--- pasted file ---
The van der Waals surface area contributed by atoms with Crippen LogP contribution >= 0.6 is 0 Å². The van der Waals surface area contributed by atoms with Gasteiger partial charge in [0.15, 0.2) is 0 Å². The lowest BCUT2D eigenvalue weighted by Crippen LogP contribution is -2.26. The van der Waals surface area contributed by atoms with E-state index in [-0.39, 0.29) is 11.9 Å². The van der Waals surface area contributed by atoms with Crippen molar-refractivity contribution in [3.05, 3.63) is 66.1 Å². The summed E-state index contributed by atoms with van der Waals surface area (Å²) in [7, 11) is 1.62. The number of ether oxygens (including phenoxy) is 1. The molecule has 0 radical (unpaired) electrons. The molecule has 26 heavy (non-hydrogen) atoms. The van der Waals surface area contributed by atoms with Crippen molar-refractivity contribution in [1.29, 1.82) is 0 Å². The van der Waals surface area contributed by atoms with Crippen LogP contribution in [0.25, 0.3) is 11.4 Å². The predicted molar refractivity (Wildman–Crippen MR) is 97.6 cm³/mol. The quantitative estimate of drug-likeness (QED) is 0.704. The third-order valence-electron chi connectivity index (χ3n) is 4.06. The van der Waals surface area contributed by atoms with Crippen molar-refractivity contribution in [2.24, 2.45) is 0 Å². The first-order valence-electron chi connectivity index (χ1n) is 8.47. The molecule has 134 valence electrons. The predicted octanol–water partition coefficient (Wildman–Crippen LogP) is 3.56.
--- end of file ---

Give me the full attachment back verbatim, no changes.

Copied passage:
The van der Waals surface area contributed by atoms with Crippen LogP contribution >= 0.6 is 0 Å². The van der Waals surface area contributed by atoms with Gasteiger partial charge in [0.15, 0.2) is 0 Å². The lowest BCUT2D eigenvalue weighted by Crippen LogP contribution is -2.26. The van der Waals surface area contributed by atoms with E-state index in [-0.39, 0.29) is 11.9 Å². The van der Waals surface area contributed by atoms with Crippen molar-refractivity contribution in [3.05, 3.63) is 66.1 Å². The summed E-state index contributed by atoms with van der Waals surface area (Å²) in [7, 11) is 1.62. The number of ether oxygens (including phenoxy) is 1. The molecule has 0 radical (unpaired) electrons. The molecule has 26 heavy (non-hydrogen) atoms. The van der Waals surface area contributed by atoms with Crippen molar-refractivity contribution in [1.29, 1.82) is 0 Å². The van der Waals surface area contributed by atoms with Crippen LogP contribution in [0.25, 0.3) is 11.4 Å². The predicted molar refractivity (Wildman–Crippen MR) is 97.6 cm³/mol. The quantitative estimate of drug-likeness (QED) is 0.704. The third-order valence-electron chi connectivity index (χ3n) is 4.06. The van der Waals surface area contributed by atoms with Crippen molar-refractivity contribution in [2.24, 2.45) is 0 Å². The first-order valence-electron chi connectivity index (χ1n) is 8.47. The molecule has 134 valence electrons. The predicted octanol–water partition coefficient (Wildman–Crippen LogP) is 3.56.